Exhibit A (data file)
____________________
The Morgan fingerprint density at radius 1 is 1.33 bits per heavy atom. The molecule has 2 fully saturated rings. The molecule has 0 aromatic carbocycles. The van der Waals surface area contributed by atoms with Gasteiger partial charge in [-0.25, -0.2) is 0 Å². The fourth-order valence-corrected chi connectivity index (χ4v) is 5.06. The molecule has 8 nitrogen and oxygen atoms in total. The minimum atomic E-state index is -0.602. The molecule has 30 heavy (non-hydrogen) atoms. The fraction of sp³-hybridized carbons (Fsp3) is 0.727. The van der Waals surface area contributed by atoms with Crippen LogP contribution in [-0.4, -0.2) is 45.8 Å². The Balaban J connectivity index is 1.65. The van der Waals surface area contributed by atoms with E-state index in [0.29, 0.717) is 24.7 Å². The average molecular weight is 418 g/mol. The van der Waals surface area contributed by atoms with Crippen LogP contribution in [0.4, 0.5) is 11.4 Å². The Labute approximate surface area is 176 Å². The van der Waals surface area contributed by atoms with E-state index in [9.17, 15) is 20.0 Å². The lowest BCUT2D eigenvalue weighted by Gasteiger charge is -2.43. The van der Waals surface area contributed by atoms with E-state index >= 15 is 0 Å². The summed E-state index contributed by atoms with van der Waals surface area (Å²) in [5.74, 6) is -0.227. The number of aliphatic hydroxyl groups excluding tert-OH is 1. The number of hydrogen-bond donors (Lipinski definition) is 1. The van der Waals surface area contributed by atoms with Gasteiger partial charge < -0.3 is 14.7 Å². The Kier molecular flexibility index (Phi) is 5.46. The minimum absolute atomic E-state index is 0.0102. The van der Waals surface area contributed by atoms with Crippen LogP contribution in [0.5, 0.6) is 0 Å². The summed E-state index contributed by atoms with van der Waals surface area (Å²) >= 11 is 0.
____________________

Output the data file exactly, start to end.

The Morgan fingerprint density at radius 1 is 1.33 bits per heavy atom. The molecule has 2 fully saturated rings. The molecule has 0 aromatic carbocycles. The van der Waals surface area contributed by atoms with Gasteiger partial charge in [-0.25, -0.2) is 0 Å². The fourth-order valence-corrected chi connectivity index (χ4v) is 5.06. The molecule has 8 nitrogen and oxygen atoms in total. The minimum atomic E-state index is -0.602. The molecule has 30 heavy (non-hydrogen) atoms. The fraction of sp³-hybridized carbons (Fsp3) is 0.727. The van der Waals surface area contributed by atoms with Crippen LogP contribution in [-0.4, -0.2) is 45.8 Å². The Balaban J connectivity index is 1.65. The van der Waals surface area contributed by atoms with E-state index in [0.29, 0.717) is 24.7 Å². The average molecular weight is 418 g/mol. The van der Waals surface area contributed by atoms with Crippen LogP contribution in [0.4, 0.5) is 11.4 Å². The Labute approximate surface area is 176 Å². The van der Waals surface area contributed by atoms with E-state index in [9.17, 15) is 20.0 Å². The lowest BCUT2D eigenvalue weighted by Gasteiger charge is -2.43. The van der Waals surface area contributed by atoms with E-state index >= 15 is 0 Å². The summed E-state index contributed by atoms with van der Waals surface area (Å²) in [5.74, 6) is -0.227. The number of aliphatic hydroxyl groups excluding tert-OH is 1. The number of hydrogen-bond donors (Lipinski definition) is 1. The van der Waals surface area contributed by atoms with Gasteiger partial charge < -0.3 is 14.7 Å². The Kier molecular flexibility index (Phi) is 5.46. The minimum absolute atomic E-state index is 0.0102. The van der Waals surface area contributed by atoms with Crippen LogP contribution in [0.5, 0.6) is 0 Å². The summed E-state index contributed by atoms with van der Waals surface area (Å²) >= 11 is 0.